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Very thoughtful and insightful comments! Definitely true about the computer...and now experts are saying that it's also changing the way we pay attention and think. I think that's true, and it's scary. On the other hand, without the Internet, and friends' posts, I wouldn't have found so many like-mined readers! (And so many UK books that we can't get our hands on for six months or so...)


You're right, Audrey. I should add that the internet has had an immense and very positive effect on my reading life as a whole, I should perhaps just use my time on it a little more sparingly!

Dark Puss

You make an assumption, and I'm sure it is one you will cogently defend, that other things detract from your reading-time. Let me reverse that argument and suggest that perhaps your reading is stealing valuable time from other activities! Certainly I don't, anymore, find anything I do really steals from anything else. That is not, sadly, to say that I have become some super-being who never wastes his time, but that I no longer see a range of activities as somehow competing in a ranked fashion for attention. I don't consider, for example, my flute playing more important than my reading, and neither are more important than my photography or listening to music or pursuing my other interests on the internet.

As I've said before, in responses to similar questions you have posed, increased efficiency in what one does or being more relaxed about ones human failings seem to me to be what is required. With age I have become both more efficient and certainly more relaxed about what I might previously have thought were "time wasting" activities. Perhaps I can gently suggest you to work on becoming more laid-back the latter? You might find it works wonders!

Dark Puss

Audrey, I'm skeptical about the pronouncements of these "experts" but I haven't spent any time reading the relevant litereature so I speak from prejudice. Do you know of any large-scale long-term studies that demonstrate this effect? It sounds so much like what was said in my generation about the negative effects of television, and probably (for all I know but again I have no evidence to present) about the "wireless" and the "gramophone" before that.

In what way have you changed the way you think, or noticed a reduction in your attention span since taking up using the internet?

Natalie @ Coffee and a Book Chick

The two primary things that keep me distracted from being the reader that I really want to be are my current job and stress from said job. I graduated many moons ago with a degree in English and Creative Writing and was initially planning on getting into some form of writing, publishing, editing, etc. -- life got a tad bit in the way and then I somehow got my Corporate job 10+ years ago and have been an operational manager dealing with financials, Excel spreadsheets, and PowerPoint presentations ever since... not to mention that my account portfolio increased from 3 accounts to 12 with 700+ offices this year....!!!! So my job requires at least 10 to 12 hours per day, and then once my day is done, I either think about it for another couple of hours, or it lurks in the background and halts me from enjoying being swept up in a story. Really quite frustrating! Maybe *one day* I'll get the job of my dreams and I will love the 10 to 12 hours per day I devote to it, and then I can read away with no stresses! Lovely thought!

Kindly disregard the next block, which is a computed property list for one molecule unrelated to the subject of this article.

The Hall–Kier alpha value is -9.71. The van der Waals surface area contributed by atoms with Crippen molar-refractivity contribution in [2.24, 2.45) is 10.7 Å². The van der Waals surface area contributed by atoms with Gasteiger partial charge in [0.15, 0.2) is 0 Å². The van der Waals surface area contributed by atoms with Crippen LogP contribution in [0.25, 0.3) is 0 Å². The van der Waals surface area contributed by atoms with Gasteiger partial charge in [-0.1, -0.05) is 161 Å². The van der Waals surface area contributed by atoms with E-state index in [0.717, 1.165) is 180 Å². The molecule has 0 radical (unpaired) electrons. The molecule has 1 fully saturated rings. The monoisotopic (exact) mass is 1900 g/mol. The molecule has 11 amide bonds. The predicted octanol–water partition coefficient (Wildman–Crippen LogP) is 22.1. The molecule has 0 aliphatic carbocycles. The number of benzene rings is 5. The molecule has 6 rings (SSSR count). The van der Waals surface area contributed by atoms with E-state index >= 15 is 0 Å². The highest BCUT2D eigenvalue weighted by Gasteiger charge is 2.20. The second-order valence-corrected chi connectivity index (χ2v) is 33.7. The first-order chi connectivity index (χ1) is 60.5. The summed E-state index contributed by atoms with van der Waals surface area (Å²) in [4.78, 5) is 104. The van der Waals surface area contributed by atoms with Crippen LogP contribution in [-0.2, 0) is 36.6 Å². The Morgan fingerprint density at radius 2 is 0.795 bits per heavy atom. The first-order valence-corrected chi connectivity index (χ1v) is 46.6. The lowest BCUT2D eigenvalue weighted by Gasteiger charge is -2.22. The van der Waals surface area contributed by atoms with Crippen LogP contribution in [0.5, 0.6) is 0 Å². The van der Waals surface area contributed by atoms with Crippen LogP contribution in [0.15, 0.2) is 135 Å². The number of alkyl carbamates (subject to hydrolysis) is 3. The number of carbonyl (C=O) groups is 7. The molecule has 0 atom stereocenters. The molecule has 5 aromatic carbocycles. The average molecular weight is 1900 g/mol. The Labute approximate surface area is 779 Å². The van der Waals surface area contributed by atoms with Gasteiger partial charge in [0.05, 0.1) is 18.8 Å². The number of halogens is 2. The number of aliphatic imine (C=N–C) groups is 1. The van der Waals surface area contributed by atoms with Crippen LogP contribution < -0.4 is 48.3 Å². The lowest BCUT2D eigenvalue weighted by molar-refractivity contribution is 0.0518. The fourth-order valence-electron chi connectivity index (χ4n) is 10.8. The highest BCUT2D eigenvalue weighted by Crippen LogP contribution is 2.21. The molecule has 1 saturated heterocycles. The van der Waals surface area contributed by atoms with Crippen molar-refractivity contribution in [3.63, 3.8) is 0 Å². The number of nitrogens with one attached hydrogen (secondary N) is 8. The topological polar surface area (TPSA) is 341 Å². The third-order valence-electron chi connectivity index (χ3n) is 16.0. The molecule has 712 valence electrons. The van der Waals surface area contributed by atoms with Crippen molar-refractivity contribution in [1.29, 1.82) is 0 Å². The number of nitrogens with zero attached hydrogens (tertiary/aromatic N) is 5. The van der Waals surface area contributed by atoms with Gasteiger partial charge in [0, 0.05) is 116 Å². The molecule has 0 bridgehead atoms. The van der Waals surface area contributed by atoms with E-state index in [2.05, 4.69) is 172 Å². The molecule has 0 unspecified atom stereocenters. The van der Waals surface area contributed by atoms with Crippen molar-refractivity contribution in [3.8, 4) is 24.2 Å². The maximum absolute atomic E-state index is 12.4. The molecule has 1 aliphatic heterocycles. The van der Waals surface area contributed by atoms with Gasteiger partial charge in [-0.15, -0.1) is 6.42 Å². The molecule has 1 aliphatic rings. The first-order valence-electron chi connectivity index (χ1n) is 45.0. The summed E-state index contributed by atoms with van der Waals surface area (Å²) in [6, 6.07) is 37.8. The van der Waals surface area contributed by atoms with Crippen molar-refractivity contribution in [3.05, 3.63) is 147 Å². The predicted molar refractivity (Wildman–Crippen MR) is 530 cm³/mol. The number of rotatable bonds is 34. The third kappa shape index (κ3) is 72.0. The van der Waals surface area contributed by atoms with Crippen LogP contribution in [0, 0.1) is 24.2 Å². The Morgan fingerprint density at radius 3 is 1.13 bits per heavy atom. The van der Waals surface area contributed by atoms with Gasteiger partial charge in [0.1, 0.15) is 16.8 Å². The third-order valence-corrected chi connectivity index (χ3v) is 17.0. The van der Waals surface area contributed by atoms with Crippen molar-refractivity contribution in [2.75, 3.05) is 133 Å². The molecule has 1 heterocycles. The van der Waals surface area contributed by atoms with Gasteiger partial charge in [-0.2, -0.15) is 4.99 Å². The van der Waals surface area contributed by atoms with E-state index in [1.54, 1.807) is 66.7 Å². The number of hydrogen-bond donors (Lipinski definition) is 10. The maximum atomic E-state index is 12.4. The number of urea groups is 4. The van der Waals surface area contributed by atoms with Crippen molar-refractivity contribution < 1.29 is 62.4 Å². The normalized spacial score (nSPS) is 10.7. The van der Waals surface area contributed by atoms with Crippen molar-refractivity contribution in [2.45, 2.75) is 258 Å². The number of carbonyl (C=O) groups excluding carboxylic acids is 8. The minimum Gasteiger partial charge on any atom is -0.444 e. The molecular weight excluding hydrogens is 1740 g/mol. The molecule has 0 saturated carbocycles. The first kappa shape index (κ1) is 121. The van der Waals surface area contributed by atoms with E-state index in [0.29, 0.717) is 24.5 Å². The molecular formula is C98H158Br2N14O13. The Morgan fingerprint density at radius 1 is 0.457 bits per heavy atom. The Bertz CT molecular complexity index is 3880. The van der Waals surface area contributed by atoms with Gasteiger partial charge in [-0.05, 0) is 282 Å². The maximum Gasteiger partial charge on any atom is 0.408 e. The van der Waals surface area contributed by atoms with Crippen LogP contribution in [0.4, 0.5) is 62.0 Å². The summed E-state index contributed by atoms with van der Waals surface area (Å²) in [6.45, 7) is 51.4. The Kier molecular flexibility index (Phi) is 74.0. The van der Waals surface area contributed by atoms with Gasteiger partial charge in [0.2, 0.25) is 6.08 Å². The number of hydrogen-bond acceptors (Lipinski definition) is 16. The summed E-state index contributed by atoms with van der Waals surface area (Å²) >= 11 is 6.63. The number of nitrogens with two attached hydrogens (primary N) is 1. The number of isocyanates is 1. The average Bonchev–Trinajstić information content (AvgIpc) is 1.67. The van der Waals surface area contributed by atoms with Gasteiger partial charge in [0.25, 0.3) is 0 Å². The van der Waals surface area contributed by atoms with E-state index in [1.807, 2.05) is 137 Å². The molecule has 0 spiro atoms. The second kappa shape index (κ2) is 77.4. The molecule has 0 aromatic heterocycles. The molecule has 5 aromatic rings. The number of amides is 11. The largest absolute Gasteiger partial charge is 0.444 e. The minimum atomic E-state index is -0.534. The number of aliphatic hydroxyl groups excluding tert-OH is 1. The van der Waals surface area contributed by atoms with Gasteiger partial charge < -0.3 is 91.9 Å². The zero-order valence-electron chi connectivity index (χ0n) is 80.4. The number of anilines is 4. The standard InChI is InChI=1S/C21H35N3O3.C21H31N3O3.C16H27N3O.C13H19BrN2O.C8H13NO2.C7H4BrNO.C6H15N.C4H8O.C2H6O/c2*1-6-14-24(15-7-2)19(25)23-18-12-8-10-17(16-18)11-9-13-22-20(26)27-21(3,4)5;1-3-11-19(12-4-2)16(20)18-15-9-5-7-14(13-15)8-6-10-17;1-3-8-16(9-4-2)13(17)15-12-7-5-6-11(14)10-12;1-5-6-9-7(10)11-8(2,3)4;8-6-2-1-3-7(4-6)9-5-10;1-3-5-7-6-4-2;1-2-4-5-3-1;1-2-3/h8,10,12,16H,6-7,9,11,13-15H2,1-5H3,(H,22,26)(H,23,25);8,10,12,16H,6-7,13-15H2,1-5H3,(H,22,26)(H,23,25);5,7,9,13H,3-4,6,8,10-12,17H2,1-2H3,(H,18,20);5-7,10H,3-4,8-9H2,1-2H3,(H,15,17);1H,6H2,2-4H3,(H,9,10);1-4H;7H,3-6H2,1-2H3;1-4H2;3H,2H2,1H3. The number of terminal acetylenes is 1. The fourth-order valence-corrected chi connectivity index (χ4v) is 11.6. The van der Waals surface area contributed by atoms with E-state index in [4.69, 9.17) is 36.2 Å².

Swither!swithering!......swithered? Cornflower I much enjoy your posts,(so thankyou)not least because of swith...please forgive my ignorance but is this a Manx or Scottish word?Might I ask you,when you come across a "new word"(if like me quite often)do you highlight it in your dictionary and note the date (for fun,interest,madness!)?
I trust all is well with you all,best regards.

Dark Puss

Scottish of (I think) unknown origin around the C16.

Simon (Savidge Reads)

I am actually procrastinating reading at the moment - oh dear!

Blogging sometimes takes away my reading time, ironically lol.


Though I know that reading blogs 'takes away' from my reading of books, I enjoy both sorts of reading almost equally. I find that so many bloggers enrich my mind and my soul that I simply cannot, and do not want to, put them aside in my life. Happily I have no outside job demands, but still there is a lot to do on the homefront. Without actually thinking about it, I have divided up my waking hours: morning is mostly reading blogs or writing a blog entry; afternoon doing house and garden work; evening watching Netflix movies or television shows (we don't have tv anymore so all the shows we watch are not current), which I adore. I'm trying to not get flustered about any of it, and just enjoy what I do while I am doing it.